What A Contrast! Phone Polls Put Remain Well Ahead

Posted on 16 December 2015 by John Curtice

The uncertainty surrounding just how close the referendum race really is has grown today with the publication of two further polls of referendum vote intention, one from ComRes for the Open Europe think tank, the other from Ipsos MORI for the Evening Standard. In contrast to the picture of a very tight race painted by two online polls from ICM and Survation released yesterday, both of today’s polls – conducted in each case by phone – put Remain well ahead. Once Don’t Knows are left to one side, ComRes put Remain on 62%, Leave on 38%, while Ipsos MORI’s estimate is Remain  64%, Leave 36%.

This contrast starkly confirms the warning that we issued last week – that polls of EU referendum vote intention conducted by phone are securing markedly higher levels of support for remaining in the EU than those conducted via the internet. That original observation was based on just two previous polls of referendum vote intention that had been conducted by phone, one each from ComRes and Ipsos MORI, and thus to some degree had to be regarded as tentative. But the fact that today both these pollsters have again put Remain much further ahead means we have now have to conclude that the two different methodological approaches are indeed securing very different results. Alas, we cannot be sure which approach is right and which is wrong (if either); the divergence simply means that we are left with very considerable uncertainty about just how close the referendum race really is.

Still, today’s polls do provide some further clarification on whether the balance of opinion has been changing. First, neither poll provides any evidence that the race has been narrowing since the ballot paper question was settled at the beginning of September. Both polls in fact put Remain somewhat further ahead than they did when they polled previously; back in September ComRes put Remain on 60% (two points less than now) while in October Ipsos MORI reckoned Remain were at 59% (five points less than now). Neither of these shifts is big enough to rule out the possibility that it might have occurred by chance, but the fact that neither poll has identified any movement in favour of Leave strongly supports our previous contention that the race has not narrowed since the beginning of September. Certainly, just as we warned that not too much notice should be taken of the fact that our Poll of Polls had narrowed somewhat during the course of the autumn to Remain 51%, Leave 49%, equally the fact that it now stands at Remain 55% Leave 45% cannot be taken as evidence of a material shift in the other direction.

That said, today’s Ipsos MORI poll does provide additional evidence (further to that noted in my previous blog) that the race has been tighter throughout the autumn than it was during the summer. As in their previous poll in October, Ipsos MORI only asked the ballot paper question of half their sample (which is why even a swing to Remain of as much as five points could still simply have occurred by chance). The other half were asked a question on whether people would vote to ‘stay in’ or ‘get out’ of the EU that the company has asked on an occasional basis ever since 1977. As in the case of the referendum ballot paper question, the pattern of responses to this question in Ipsos MORI’s latest poll is much the same as it was in October, with 53% saying they would vote to stay in (up one point), 36% that they would back getting out (down three points), while 11% said Don’t Know (up two). However, at the same time these figures are markedly less favourable to Remain than they were in June, when 61% said that they would vote to stay and just 27% that they would opt to get out. This represents the third straw in the wind, further to those provided by yesterday’s Survation poll and YouGov’s Eurotrack series, that the referendum race has indeed been tighter throughout the autumn than it was during the summer, and that the contrast between those two seasons is not simply a consequence of the change in the wording of the referendum question at the beginning of September.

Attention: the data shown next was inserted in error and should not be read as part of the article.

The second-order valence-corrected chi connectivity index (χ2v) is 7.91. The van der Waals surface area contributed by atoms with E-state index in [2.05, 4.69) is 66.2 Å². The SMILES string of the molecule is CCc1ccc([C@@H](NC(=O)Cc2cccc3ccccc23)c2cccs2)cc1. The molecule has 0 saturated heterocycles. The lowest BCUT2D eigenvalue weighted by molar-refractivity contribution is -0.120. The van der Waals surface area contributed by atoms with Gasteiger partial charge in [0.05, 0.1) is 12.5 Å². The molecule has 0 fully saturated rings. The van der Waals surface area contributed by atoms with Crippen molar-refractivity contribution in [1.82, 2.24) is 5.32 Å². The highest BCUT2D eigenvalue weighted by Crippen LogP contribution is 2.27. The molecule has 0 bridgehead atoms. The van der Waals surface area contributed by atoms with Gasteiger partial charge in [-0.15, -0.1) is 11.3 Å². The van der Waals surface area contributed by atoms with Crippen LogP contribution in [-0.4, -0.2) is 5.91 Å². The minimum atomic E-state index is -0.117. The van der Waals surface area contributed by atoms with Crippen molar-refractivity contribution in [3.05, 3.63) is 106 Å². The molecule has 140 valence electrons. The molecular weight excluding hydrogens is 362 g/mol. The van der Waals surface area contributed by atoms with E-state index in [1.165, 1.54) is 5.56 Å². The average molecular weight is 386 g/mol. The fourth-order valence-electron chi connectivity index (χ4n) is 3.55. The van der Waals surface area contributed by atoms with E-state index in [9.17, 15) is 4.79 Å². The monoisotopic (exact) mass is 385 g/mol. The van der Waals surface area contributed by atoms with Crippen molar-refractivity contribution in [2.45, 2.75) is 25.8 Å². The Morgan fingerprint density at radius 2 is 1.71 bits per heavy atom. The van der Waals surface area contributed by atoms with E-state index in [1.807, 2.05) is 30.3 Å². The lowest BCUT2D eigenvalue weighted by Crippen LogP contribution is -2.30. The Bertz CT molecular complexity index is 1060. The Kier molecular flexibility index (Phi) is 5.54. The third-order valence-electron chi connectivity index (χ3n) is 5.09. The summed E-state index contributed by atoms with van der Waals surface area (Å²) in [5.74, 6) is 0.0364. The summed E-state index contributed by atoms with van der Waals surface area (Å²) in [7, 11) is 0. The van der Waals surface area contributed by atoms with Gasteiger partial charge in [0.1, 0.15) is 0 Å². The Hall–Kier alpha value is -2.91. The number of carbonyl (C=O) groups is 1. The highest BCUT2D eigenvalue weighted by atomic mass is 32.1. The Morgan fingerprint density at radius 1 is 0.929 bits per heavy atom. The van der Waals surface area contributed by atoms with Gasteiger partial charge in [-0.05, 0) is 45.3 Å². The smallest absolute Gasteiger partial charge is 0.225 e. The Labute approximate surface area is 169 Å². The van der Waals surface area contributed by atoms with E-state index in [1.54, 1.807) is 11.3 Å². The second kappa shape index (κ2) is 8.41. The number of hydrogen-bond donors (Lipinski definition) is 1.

Today’s polls have also tried to provide further evidence on how the public view the renegotiation of Britain’s terms of membership. Much like other polls, ComRes’ poll finds that denying recent EU migrants access to welfare benefits is the most likely of Mr Cameron’s objective to be regarded as ‘very important’ (48%), though in contrast to other polls it was almost matched in importance by that of ensuring the UK is not ‘disadvantaged’ by decisions taken by the Eurozone states (46%). The explanation may well lie in the use of that word ‘disadvantaged’; it is doubtful whether any electorate would be willing to accept a possible disadvantage of any kind.

The poll goes on to suggest (as YouGov have previously done) that the Remain side will win quite easily if Mr Cameron is perceived to have been successful in the renegotiations, but that equally it could still face a tight contest if the Prime Minister is thought to have failed to have delivered any of his four objectives (and especially so in the case of the welfare benefits for EU migrants issue and being disadvantaged by decisions of the Eurozone). But there is an obvious risk that such hypothetical questions exaggerate the degree to which the public will react to the outcome of the renegotiations. The real question is how many people end up coming to the conclusion for themselves that Mr Cameron has ‘succeeded’ or ‘failed’, and the answer to that question will only become apparent in the weeks (and months) ahead.

John Curtice

By John Curtice

John Curtice is Senior Research Fellow at NatCen and at 'UK in a Changing Europe', Professor of Politics at Strathclyde University, and Chief Commentator on the What UK Thinks: EU website.

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